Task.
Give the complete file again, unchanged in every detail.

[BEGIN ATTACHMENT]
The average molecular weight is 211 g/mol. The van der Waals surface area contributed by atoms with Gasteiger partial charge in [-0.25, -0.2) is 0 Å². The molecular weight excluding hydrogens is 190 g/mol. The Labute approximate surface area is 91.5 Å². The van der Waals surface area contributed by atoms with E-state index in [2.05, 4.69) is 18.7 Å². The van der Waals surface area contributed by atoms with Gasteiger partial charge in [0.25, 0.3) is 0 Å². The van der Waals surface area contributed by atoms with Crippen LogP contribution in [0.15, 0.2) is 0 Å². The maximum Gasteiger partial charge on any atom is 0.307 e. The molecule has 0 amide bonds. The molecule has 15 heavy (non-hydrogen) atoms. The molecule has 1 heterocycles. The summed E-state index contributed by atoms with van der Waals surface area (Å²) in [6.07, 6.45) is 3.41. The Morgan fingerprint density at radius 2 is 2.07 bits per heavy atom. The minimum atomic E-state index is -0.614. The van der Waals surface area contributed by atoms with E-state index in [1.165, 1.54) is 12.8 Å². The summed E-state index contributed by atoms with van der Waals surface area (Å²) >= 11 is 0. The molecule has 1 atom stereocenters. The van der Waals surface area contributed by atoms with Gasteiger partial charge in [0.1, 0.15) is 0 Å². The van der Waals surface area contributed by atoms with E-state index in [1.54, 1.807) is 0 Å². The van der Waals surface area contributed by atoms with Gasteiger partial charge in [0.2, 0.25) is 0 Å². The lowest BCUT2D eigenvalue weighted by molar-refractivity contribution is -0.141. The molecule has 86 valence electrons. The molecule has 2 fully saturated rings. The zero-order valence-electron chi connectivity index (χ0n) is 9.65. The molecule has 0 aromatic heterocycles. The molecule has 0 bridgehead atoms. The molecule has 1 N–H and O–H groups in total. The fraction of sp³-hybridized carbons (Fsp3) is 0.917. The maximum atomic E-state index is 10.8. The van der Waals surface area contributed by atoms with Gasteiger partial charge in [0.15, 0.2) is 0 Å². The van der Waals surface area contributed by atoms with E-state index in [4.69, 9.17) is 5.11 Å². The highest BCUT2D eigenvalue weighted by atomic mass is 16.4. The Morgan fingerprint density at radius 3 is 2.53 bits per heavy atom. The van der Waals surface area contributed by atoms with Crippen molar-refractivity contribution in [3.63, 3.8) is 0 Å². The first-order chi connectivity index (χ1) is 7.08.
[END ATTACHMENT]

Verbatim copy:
The average molecular weight is 211 g/mol. The van der Waals surface area contributed by atoms with Gasteiger partial charge in [-0.25, -0.2) is 0 Å². The molecular weight excluding hydrogens is 190 g/mol. The Labute approximate surface area is 91.5 Å². The van der Waals surface area contributed by atoms with E-state index in [2.05, 4.69) is 18.7 Å². The van der Waals surface area contributed by atoms with Gasteiger partial charge in [0.25, 0.3) is 0 Å². The van der Waals surface area contributed by atoms with Crippen LogP contribution in [0.15, 0.2) is 0 Å². The maximum Gasteiger partial charge on any atom is 0.307 e. The molecule has 0 amide bonds. The molecule has 15 heavy (non-hydrogen) atoms. The molecule has 1 heterocycles. The summed E-state index contributed by atoms with van der Waals surface area (Å²) in [6.07, 6.45) is 3.41. The Morgan fingerprint density at radius 2 is 2.07 bits per heavy atom. The minimum atomic E-state index is -0.614. The van der Waals surface area contributed by atoms with E-state index in [1.165, 1.54) is 12.8 Å². The summed E-state index contributed by atoms with van der Waals surface area (Å²) >= 11 is 0. The molecule has 1 atom stereocenters. The van der Waals surface area contributed by atoms with Gasteiger partial charge in [0.1, 0.15) is 0 Å². The van der Waals surface area contributed by atoms with E-state index in [1.54, 1.807) is 0 Å². The van der Waals surface area contributed by atoms with Gasteiger partial charge in [0.2, 0.25) is 0 Å². The lowest BCUT2D eigenvalue weighted by molar-refractivity contribution is -0.141. The molecule has 86 valence electrons. The molecule has 2 fully saturated rings. The zero-order valence-electron chi connectivity index (χ0n) is 9.65. The molecule has 0 aromatic heterocycles. The molecule has 0 bridgehead atoms. The molecule has 1 N–H and O–H groups in total. The fraction of sp³-hybridized carbons (Fsp3) is 0.917. The maximum atomic E-state index is 10.8. The van der Waals surface area contributed by atoms with Gasteiger partial charge in [0.15, 0.2) is 0 Å². The van der Waals surface area contributed by atoms with E-state index in [4.69, 9.17) is 5.11 Å². The highest BCUT2D eigenvalue weighted by atomic mass is 16.4. The Morgan fingerprint density at radius 3 is 2.53 bits per heavy atom. The van der Waals surface area contributed by atoms with Crippen molar-refractivity contribution in [3.63, 3.8) is 0 Å². The first-order chi connectivity index (χ1) is 7.08.